OpenSSL Heartbleed vulnerability can lead to OpenStack compromise
A vulnerability in OpenSSL can lead to leaking of confidential data protected by SSL/TLS in an OpenStack deployment.
Affected Services / Software
Grizzly, Havana, OpenSSL
A vulnerability in OpenSSL code-named Heartbleed was recently discovered that allows remote attackers limited access to data in the memory of any service using OpenSSL to provide encryption for network communications. This can include key material used for SSL/TLS, which means that any confidential data that has been sent over SSL/TLS may be compromised. For full details, see the following website that describes this vulnerability in detail:
While OpenStack software itself is not directly affected, any deployment of OpenStack is very likely using OpenSSL to provide SSL/TLS functionality.
It is recommended that you immediately update OpenSSL software on the systems you use to run OpenStack services. In most cases, you will want to upgrade to OpenSSL version 1.0.1g, though it is recommended that you review the exact affected version details on the Heartbleed website referenced above.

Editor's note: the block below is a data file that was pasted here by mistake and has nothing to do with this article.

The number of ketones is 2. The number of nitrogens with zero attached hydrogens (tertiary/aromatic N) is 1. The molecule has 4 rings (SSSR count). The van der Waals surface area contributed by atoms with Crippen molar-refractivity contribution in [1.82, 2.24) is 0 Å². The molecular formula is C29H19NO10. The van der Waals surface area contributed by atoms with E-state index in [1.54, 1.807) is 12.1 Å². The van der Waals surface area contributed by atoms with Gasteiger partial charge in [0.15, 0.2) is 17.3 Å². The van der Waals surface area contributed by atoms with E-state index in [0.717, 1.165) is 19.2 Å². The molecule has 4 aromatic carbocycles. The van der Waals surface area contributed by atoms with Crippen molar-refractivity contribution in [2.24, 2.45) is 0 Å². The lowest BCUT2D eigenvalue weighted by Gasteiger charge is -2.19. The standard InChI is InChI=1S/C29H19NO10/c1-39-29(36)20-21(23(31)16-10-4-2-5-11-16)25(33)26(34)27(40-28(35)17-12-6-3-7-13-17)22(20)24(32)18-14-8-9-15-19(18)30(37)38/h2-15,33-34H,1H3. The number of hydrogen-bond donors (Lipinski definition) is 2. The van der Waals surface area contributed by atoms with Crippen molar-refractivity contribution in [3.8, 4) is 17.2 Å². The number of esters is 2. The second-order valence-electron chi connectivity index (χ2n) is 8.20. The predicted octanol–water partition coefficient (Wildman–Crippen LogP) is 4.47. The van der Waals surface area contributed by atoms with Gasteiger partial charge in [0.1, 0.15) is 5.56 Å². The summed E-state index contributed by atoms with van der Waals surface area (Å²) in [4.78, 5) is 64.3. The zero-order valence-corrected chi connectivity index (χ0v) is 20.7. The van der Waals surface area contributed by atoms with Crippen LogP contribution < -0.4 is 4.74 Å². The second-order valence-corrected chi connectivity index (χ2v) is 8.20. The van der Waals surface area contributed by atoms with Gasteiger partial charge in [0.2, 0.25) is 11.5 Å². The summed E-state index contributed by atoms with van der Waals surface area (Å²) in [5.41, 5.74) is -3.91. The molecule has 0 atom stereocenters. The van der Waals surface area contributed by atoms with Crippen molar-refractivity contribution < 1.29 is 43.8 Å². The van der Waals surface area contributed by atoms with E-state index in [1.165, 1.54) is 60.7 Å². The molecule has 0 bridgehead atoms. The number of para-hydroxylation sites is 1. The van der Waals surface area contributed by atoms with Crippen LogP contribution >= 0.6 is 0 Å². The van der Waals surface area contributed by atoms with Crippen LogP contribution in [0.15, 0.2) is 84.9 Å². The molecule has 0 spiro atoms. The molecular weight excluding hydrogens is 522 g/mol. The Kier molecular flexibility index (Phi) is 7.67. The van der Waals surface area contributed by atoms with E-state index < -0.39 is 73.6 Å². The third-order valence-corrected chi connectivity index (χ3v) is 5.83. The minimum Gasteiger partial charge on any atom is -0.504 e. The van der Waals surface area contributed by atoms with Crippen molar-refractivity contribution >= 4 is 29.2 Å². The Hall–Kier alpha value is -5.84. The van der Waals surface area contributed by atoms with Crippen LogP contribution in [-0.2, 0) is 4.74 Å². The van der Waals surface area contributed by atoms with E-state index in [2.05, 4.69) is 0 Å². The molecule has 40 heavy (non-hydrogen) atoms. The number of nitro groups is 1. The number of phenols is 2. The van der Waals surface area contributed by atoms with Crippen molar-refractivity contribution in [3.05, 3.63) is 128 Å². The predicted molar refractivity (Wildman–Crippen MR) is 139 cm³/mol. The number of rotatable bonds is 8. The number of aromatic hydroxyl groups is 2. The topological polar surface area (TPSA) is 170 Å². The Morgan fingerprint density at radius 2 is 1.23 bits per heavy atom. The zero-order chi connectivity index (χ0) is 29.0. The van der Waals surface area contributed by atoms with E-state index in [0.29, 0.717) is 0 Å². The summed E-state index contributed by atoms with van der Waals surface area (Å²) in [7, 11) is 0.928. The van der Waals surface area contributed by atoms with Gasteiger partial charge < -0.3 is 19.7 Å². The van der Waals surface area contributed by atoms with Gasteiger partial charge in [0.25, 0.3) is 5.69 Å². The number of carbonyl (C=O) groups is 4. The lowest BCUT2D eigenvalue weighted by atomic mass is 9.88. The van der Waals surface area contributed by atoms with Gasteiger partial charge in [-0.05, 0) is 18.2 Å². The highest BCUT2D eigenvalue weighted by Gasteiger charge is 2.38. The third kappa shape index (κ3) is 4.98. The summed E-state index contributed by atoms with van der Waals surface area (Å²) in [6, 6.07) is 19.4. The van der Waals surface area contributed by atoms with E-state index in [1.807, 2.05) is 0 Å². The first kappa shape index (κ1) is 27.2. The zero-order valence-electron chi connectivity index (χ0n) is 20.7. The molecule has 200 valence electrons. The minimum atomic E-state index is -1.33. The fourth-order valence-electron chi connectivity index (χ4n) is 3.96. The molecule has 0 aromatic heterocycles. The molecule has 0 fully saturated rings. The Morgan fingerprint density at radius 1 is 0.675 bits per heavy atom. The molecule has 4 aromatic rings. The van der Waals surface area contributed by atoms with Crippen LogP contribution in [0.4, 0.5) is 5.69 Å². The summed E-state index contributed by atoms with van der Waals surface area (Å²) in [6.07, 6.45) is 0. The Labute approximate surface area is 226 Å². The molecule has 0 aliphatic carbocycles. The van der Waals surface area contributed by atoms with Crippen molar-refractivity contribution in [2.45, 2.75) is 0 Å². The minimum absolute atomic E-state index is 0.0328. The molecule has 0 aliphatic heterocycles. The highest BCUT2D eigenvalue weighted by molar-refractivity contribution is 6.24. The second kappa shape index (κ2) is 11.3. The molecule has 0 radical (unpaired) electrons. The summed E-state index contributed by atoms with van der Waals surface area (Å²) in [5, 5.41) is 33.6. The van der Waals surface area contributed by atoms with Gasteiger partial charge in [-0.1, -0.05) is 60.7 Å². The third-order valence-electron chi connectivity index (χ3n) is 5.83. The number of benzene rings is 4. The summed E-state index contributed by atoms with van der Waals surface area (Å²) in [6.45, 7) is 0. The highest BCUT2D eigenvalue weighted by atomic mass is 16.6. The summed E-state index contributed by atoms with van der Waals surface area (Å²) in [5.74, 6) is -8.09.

After upgrading your OpenSSL software, you will need to restart any services that use the OpenSSL libraries. You can get a list of all processes that have the old version of OpenSSL loaded by running the following command:
lsof | grep ssl | grep DEL
Any processes shown by the above command will need to be restarted, or you can choose to restart your entire system if desired. In an OpenStack deployment, OpenSSL is commonly used to enable SSL/TLS protection for OpenStack API endpoints, SSL terminators, databases, message brokers, and Libvirt remote access. In addition to the native OpenStack services, some commonly used software that may need to be restarted includes:
- Apache HTTPD
It is also recommended that you treat your existing SSL/TLS keys as compromised and generate new keys. This includes keys used to enable SSL/TLS protection for OpenStack API endpoints, databases, message brokers, and libvirt remote access.
In addition, any confidential data such as credentials that have been sent over a SSL/TLS connection may have been compromised. It is recommended that cloud administrators change any passwords, tokens, or other credentials that may have been communicated over SSL/TLS.